It’s feels awkward watching someone else work for your entertainment. But on this cool, dry morning at Casa Noble Tequila distillery in the hills outside Tequila, Mexico, that’s what we’re doing: admiring a veteran agave harvester, known as a jimador, demonstrating his centuries-old trade.
With hundreds agave plants stretching out in neat rows before us, their yard-long, knife sharp, prickly edged leaves threatening our approach, the jimador, Quirino, selects one for today’s death sentence/entertainment.
The tool of his trade is a coa, a semicircular steel blade attached to the end of a wooden handle. With a single swift thrust, he severs the agave from its shallow roots in the dry soil, and begins cleaving way its leaves with smooth and deliberate accuracy.
“That’s just damned impressive,” a colleague admires out loud, and our sextet of reporters agrees.
His work reduces the plant to its core, called the piña, an egg-shaped mass weighing about 20 pounds. The process, clearly slowed down for demonstration purposes and pictures, takes about 2 minutes. On a normal work day, he’ll do this at least 200 times.
Pleased with his skillful savagery, Quirino extends a leathery hand toward the felled plant as if to say, “That’s how it’s done, desk jockeys.”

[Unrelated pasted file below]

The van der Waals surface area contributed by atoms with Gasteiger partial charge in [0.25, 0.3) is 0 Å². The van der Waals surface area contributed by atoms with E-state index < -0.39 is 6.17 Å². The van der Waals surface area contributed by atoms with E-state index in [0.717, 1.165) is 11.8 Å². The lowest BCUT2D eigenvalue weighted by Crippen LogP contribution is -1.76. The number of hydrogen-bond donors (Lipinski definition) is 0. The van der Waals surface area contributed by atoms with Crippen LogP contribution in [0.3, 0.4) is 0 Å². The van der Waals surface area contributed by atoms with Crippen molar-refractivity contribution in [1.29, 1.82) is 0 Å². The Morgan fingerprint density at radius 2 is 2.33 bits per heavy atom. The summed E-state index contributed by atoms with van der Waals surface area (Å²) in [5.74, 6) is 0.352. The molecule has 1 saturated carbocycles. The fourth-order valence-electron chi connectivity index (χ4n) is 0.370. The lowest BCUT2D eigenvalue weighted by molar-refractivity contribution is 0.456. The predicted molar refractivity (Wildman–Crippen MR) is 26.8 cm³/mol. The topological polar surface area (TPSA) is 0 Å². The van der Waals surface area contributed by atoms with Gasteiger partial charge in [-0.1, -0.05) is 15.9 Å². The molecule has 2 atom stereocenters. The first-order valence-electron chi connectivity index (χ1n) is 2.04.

Somewhat disturbingly, the yellow-green sculpted piña, now lying in the dirt row, resembles a bloodless severed head.
Quirino extends the coa to me, offering me a chance to dismantle another agave. I’m surprised by its weight: surely 10 to 12 pounds. The wooden handle, perhaps 4 feet long, is thick and smooth and requires a firm grip. Doubtless a misplaced blow would damage my foot.
About a dozen cuts with the coa is all it takes to open a blister on the knuckle of my thumb, a blemish earned two days before while raking leaves at my home. Seeing my wimpy hand bleed cues Quirino to show us a small cow’s horn attached to his belt; it is packed with solid lard for moisturizing his hands regularly during the punishing work. As sweat beads on my forehead, it occurs to me that his slight build and long sleeve shirt hide all indications of the muscular power required to perform such work for perhaps 50 of his 76 years.
Others then get their turn at dismantling another hapless agave, which spent the last eight years growing in Tequila’s arid climate only for the purpose this humbling demise at the hands of amateurs.
Its destination is the horno, a large, stone-walled oven where it will be roasted 36 hours to remove most of its water to yield a soft, agave syrup-rich mass. That bulk then travels to a custom-made pulverizer using rotating blunt knives to reduce the pinas to pulp. That pulp is then allowed to ferment in open tanks, yeast is added to produce alcohol and the whole mess is then distilled three times.
The result is tequila, some of the world’s best, and we’re off to the tasting room for an extended sampling.